[ RadSafe ] Medical x-ray vs. CAT scan

Vernig, Peter G. Peter.Vernig at va.gov
Fri Sep 24 13:41:43 CDT 2010

If the reason relates to dose, you are probably thinking the opposite of
what they consider.  A CT scan provides pretty significant dose, on the
order of a rad or 10 mGy and they would not want to deliver that if not
needed.  And the same goes for cost and capacity.  CTs are much more
expensive and take more time, so if not needed...

 Any opinions in this e-mail are solely those of the author, and are not
represented as those of the VA Eastern Colorado HCS, the Dept. of
Veterans Affairs, or the US Government.

Peter G. Vernig,RSO

-----Original Message-----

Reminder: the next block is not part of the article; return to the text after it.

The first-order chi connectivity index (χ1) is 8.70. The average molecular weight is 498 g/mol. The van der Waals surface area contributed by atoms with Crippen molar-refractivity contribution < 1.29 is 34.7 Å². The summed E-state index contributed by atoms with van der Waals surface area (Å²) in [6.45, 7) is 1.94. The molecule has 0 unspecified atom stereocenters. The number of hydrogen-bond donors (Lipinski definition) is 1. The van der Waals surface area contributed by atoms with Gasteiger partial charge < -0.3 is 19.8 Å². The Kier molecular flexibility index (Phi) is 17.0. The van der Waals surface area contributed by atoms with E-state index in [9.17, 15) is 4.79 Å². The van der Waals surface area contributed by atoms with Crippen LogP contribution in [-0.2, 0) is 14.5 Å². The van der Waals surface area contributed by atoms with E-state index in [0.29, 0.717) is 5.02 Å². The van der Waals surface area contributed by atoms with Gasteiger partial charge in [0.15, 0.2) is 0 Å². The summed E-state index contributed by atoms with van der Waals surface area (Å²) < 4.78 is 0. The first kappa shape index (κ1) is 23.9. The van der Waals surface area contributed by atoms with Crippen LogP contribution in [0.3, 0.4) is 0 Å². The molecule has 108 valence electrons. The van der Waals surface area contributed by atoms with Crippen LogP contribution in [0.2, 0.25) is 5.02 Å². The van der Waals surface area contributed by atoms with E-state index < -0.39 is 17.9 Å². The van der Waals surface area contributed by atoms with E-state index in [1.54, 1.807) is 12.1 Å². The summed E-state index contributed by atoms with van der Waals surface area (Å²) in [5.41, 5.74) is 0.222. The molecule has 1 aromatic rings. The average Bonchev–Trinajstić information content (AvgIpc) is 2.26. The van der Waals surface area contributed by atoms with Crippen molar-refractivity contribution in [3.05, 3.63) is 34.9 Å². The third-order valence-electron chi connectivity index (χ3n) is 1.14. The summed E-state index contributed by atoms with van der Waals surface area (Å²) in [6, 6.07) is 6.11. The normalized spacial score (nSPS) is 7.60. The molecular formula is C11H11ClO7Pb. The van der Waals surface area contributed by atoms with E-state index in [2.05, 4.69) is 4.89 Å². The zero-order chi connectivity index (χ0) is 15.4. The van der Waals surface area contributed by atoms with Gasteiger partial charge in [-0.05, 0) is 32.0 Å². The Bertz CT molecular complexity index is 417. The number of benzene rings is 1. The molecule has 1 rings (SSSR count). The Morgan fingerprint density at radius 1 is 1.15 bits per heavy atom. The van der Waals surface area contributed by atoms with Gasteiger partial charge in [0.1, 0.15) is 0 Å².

From: radsafe-bounces at health.phys.iit.edu
[mailto:radsafe-bounces at health.phys.iit.edu] On Behalf Of Joel C.
Sent: Friday, September 24, 2010 12:25 PM
To: radsafe at health.phys.iit.edu
Subject: [ RadSafe ] Medical x-ray vs. CAT scan

My wife recently had an x-ray; they were looking for a bone fracture.
The Dr. wasn't happy with the x-ray and ordered a CAT scan.  Is there
any reason why drs. don't skip the standard "film" and go right to the
CAT scan, if they suspect they need the extra resolution?  Do they have
to show that the film isn't adequate first?  I know the film exposure is
low, but if there's no benefit...

Joel I. Cehn, CHP

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